HOEN, TEXAS. Hoen (Hoehn), also known as Pate, is on Farm Road 308 about four miles northeast of Leroy in northeastern McLennan County. It was established in the late 1800s by the George Hoehn family. The community became a flag stop on the International and Great Northern line when the tracks were laid from Waco to Fort Worth in 1903. The railroad misspelled the family name, and the community became known as Hoen. In 1910 Hoen had a store, a cotton gin, and forty residents. A post office was established there in April 1912, with William W. Pate as postmaster, and for a short time the community was called Pate. Its post office was discontinued in February 1913, and mail was sent to Mount Calm. In the 1930s Hoen had a seven-grade school that became the focus of an independent school district. The district was consolidated with the schools of West in 1934. A few scattered houses and a business marked the community on the 1948 county highway map. The Missouri Pacific abandoned the track between Waco and Maypearl in the mid-1960s, depriving Hoen of its rail service. Hoen's population was reported at forty from the 1930s through the 1960s. A few farmhouses were all that remained in the 1970s, when a local estimate gave the number of residents as six.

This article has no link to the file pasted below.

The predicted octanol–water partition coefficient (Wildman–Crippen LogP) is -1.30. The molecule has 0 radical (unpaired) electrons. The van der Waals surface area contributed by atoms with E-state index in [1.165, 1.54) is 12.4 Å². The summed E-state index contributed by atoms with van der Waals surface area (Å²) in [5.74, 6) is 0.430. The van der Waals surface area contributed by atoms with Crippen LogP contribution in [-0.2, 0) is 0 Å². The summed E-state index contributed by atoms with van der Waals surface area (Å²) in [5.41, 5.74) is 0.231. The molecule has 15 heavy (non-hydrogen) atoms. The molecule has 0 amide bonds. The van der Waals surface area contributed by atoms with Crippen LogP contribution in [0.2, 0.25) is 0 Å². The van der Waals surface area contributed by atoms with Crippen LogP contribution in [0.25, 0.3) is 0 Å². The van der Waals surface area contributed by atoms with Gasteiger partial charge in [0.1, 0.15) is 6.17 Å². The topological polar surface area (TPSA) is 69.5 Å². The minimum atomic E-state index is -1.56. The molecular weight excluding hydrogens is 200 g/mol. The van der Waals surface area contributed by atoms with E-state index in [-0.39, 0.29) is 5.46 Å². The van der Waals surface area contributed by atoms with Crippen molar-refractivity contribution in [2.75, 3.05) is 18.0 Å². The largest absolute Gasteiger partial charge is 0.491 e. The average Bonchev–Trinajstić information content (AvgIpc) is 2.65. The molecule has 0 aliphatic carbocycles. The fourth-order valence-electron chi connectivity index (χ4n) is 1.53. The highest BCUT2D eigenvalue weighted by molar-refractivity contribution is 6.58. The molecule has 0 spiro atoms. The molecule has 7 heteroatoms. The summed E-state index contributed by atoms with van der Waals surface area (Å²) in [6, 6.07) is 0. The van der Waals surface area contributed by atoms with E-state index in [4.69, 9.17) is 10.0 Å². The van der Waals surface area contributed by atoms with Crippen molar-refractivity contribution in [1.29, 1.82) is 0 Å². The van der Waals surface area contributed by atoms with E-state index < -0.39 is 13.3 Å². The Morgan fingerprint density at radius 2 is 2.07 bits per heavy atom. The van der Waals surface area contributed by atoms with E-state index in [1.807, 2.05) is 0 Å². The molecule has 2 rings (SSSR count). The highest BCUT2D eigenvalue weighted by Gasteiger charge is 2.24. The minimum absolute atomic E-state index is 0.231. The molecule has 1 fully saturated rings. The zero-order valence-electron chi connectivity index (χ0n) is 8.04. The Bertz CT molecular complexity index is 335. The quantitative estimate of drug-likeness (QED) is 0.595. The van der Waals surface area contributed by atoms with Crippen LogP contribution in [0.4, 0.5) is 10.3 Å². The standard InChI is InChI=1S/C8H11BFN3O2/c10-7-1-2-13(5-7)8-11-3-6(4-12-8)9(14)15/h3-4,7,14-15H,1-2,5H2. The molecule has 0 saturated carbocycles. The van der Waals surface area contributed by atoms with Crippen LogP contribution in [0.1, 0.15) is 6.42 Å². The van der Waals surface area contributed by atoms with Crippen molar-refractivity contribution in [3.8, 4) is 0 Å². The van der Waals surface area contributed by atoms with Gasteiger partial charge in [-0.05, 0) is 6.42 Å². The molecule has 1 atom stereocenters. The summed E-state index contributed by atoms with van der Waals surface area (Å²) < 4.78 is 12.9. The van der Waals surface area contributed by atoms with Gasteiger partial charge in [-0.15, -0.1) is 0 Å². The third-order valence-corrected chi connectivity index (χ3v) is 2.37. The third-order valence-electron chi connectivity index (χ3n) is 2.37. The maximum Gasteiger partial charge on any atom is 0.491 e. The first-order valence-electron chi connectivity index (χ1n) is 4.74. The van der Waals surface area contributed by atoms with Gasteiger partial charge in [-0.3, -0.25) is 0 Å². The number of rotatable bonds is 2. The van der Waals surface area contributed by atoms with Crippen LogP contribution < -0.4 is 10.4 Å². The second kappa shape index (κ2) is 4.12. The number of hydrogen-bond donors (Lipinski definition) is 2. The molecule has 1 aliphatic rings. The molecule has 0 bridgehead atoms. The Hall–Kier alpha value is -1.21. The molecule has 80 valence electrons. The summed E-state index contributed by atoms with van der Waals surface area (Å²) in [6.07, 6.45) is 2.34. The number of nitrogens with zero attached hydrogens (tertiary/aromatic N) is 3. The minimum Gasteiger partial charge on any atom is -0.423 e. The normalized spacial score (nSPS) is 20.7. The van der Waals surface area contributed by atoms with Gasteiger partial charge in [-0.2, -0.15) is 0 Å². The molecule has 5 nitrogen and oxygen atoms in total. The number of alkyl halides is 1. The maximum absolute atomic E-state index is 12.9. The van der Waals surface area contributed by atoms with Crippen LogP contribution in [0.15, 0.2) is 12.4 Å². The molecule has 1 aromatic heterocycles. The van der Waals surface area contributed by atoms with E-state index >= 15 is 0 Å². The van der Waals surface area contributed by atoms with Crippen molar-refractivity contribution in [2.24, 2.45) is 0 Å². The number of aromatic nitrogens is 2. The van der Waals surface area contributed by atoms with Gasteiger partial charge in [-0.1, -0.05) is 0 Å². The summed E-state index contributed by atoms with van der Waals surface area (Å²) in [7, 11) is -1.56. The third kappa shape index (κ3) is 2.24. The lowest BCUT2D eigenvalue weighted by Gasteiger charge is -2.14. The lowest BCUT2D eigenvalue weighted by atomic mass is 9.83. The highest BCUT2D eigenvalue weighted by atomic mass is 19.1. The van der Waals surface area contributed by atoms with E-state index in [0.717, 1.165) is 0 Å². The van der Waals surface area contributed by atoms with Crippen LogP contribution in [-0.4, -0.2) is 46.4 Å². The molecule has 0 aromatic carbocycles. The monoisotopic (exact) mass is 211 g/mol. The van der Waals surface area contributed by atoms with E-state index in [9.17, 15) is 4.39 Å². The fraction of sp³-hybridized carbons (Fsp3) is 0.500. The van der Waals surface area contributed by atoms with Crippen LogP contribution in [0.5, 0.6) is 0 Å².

Dayton Kelley, ed., The Handbook of Waco and McLennan County, Texas (Waco: Texian, 1972). Vertical File, Texas Collection, Baylor University.
The following, adapted from the Chicago Manual of Style, 15th edition, is the preferred citation for this article.Vivian Elizabeth Smyrl, "HOEN, TX," Handbook of Texas Online (http://www.tshaonline.org/handbook/online/articles/hnh36), accessed December 20, 2013. Published by the Texas State Historical Association.